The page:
THE DESCENDANTS (R) There’s something perversely satisfying about watching George Clooney squirm in The Descendants. In role after role, Clooney always maintains an air of control and effortless suave that precariously balances between genuine confidence and maddening smugness. No doubt about it, the man looks good in an expensive, hand-tailored suit, his arm wrapped around some svelte model, sipping wine while watching the sunset from his Italian villa. But it’s difficult to suppress the urge to ruffle his salt-and-pepper hair and dunk him into the rarefied waters of Lake Como. You just want to shake him up.
Director Alexander Payne (Sideways) puts Clooney through the paces in his latest work, much in the same way Hitchcock liked to test his best leading men Cary Grant and James Stewart, making them sweat and lose their self-control as they plunged down the narrative rabbit hole. In The Descendants, a rich, middle-aged lawyer, Matt King (Clooney), living the good life in Honolulu, is thrown a serious curveball when his wife, Elizabeth (Patricia Hastie), is seriously injured in a boating accident and wastes away comatose in the hospital. King, who refers to himself as “the backup parent,” is propelled into being the lead parental figure to sassy, foul-mouthed 10-year-old Scottie (Amara Miller) and troubled, headstrong 17-year-old Alexandra (a breakout performance by Shailene Woodley). Between dealing with Elizabeth’s serious medical issues, a major real estate deal King is brokering for his family that will garner everyone involved a significant fortune and trying to keep his daughters from spiraling out of control, King receives another blow when Alexandra informs him that Elizabeth was having an affair and planned on divorcing him. King then goes in search of the other man with the help of his kids and Alexandra’s dim boyfriend Sid (Nick Krause).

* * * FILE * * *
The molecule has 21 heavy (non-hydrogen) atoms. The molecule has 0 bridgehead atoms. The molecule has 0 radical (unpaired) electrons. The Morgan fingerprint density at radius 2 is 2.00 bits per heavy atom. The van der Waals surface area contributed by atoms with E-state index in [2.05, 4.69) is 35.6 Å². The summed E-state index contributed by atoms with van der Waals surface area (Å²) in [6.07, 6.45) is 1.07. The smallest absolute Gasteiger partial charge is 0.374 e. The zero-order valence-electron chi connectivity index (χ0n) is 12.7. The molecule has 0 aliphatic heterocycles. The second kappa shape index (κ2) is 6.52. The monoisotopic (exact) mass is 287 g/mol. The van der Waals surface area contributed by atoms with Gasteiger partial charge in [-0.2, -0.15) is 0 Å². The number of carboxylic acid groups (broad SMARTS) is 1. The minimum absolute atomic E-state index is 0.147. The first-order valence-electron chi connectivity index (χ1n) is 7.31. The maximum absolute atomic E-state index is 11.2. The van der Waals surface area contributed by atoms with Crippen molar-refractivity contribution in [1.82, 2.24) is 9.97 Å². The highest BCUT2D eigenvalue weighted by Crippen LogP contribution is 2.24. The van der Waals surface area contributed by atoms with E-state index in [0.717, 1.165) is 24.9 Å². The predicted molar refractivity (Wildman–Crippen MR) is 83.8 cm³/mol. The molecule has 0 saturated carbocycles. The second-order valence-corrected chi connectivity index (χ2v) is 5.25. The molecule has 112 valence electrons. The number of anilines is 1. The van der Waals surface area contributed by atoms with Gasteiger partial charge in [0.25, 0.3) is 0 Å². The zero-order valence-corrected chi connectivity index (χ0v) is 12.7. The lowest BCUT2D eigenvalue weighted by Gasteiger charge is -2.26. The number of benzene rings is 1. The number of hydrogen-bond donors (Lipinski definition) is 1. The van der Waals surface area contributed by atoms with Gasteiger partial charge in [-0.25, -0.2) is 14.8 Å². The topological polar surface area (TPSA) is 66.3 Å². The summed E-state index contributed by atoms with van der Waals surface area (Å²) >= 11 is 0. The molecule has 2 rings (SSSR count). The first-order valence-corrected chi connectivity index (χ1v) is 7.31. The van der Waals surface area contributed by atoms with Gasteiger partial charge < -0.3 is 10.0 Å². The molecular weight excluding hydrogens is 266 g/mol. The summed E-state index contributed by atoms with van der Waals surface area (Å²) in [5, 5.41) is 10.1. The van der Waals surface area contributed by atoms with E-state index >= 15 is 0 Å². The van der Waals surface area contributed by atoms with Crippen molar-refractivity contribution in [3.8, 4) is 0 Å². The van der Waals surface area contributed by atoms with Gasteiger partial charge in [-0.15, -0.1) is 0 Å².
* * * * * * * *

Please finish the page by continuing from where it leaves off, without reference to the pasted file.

Payne has always viewed humanity and our foibles with clear-eyed intelligence. That insight, though, was usually cut with a large dose of dark humor, and there is an emotional aloofness running through his work, as if a little expressive warmth would capsize the equilibrium. The acidic wryness is missing here, though there are still plenty of humorous moments gently nudging through the otherwise grave drama. The tonal balance is impressive throughout, and Payne steers clear of sentimentality when you think he’ll succumb, never bullying us with schmaltz the way James L. Brooks or Cameron Crowe would. A career-best for Clooney and Payne.
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